Jacob Maslow
Jacob Maslow
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Binary Options: First-hand Experience in an Industry of Blight

Predatory. Fraud. Scam. These are all words that explain the criminals in the binary options industry. I have first-hand experience in the industry, but it’s probably not what you’re thinking. Binary options weren’t as popular back in the States as they were in Israel.

The industry was booming when I arrived in Israel.

And I was lured into binary options, too – an industry I didn’t know anything about. I was an Oleh Chadash. I was the employee that binary option companies sought. I was surrounded by people, many of which are still my friends, who also landed a job at the same company.

There were a lot of us (Olim, I mean). I thought it was odd, but I had to put food on the table for my family.

A paycheck was a paycheck.

Until it wasn’t.

The company closed shortly after I joined the team. I took a different career path.

Wolves of Tel Aviv spelled out what I always thought was true: binary options was a major scam. Naïve investors got scammed. People lost their life savings. Some people made a fortune, while others lost everything.

Wolves is a good way to describe some of the predators I worked with. You make calls. Convince someone to invest in binary options, make trades, and see where the cards fall.

At first it seems like an almost-glamourous way to gamble until you realize that the people you’re calling are losing everything they’ve ever worked for. Life savings disappear in days. Upper management knew people would lose their money.

I, too, was naïve.

The industry was huge. The atmosphere was fast-paced. The perks were great.

I moved on. The industry moved on. Times of Israel dismantled an industry that defrauded millions of people. Police started to nab “bosses” in an industry that was allowed to flourish in my new home.

Eliran Saada was caught. Victims started to file claims against companies.

The binary options industry allows investors to trade based on price fluctuations. Traders can invest in multiple global markets, but there are a lot of risks and rewards, too. The industry lured investors into continual investments despite these investors losing their money,

Oftentimes, when an investor would want to stop trading, the company would go silent.

Binary options companies often didn’t want the investor to win – they wanted their money. It’s an industry of “wolves,” and a lot of investors lost everything in the process.

They invested in something they fully didn’t understand. But the industry didn’t care.

More people started to get rich – not the investors. Lawyers lured in clients who filed lawsuits against binary option companies. Binary option fraud companies were founded to help victims recover their funds.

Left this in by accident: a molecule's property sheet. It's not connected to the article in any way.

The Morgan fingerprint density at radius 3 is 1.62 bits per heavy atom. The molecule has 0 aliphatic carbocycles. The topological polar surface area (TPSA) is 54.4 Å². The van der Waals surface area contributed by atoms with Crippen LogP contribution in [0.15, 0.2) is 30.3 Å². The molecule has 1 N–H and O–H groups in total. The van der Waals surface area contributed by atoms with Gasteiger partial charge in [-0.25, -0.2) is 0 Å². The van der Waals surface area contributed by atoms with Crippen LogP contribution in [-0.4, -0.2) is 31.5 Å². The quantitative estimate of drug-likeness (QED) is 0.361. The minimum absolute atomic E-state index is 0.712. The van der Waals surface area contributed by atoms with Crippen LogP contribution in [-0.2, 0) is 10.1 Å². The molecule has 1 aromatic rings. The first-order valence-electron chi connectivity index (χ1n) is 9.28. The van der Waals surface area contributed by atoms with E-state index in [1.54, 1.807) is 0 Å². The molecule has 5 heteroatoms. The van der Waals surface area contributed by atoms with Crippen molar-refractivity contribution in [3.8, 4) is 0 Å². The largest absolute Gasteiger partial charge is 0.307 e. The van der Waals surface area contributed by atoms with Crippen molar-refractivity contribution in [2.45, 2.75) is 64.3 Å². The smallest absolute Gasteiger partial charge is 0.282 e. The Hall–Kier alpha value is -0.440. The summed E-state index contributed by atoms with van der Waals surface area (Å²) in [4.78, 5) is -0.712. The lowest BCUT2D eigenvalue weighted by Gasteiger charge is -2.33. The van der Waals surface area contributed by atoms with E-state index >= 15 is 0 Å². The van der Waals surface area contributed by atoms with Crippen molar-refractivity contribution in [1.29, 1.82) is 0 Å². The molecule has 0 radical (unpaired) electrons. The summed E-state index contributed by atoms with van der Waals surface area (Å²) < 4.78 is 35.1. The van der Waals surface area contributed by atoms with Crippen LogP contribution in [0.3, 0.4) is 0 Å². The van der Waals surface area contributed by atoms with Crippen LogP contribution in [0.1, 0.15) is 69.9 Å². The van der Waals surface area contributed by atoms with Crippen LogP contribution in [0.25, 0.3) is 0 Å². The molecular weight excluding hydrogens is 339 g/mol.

MyChargeback, a company working to help people defrauded in the industry, is trying to help investors get some of their money back.

Chargebacks are initiated, which can help investors recover some of their lost money. These chargebacks effectively tell the credit card company or the bank that issued a debit card: “Hey, I was scammed.”

But what do the employees who worked for these predatory companies do? It doesn’t seem wise to add a now outlawed industry to your resume, but that’s a better option than leaving a long gap in employment on your resume.

A lot of people, speaking for myself, were trying to feed their families and were pulled into the industry without knowing that it was a fraud.

Times of Israel’s pursuit of justice finally led to ministers approving a bill last month, outlawing the entire binary options industry in the country.

Billion-dollar fraud has now been dismantled and stopped in its tracks.

And for me, it taught me just how powerful media is and how one post can affect an entire industry. Billions of dollars don’t disappear overnight without complaints rolling in. Regulators knew of the problems, but it took complaints and putting a spotlight on the industry to get Israeli ministers to outlaw the industry.

Times of Israel put an end to all of it with a series of articles outlining the fraud that spread to investors like a plague. And we’re all left with one lesson to learn: “thou shalt not steal.”

About the Author
 Jacob Maslow is passionate about writing and has started numerous blogs and news sites. Jacob is originally from Brooklyn. He packed up his five children and made Aliyah in 2014. Jacob's experience and varied interests lend themselves to a diverse palette of topics ranging from technology, marketing, politics, social media, ethics, current affairs, family matters and more. In his spare time, Jacob enjoys being an active member of social media including groups on Facebook and taking in the latest movies. 
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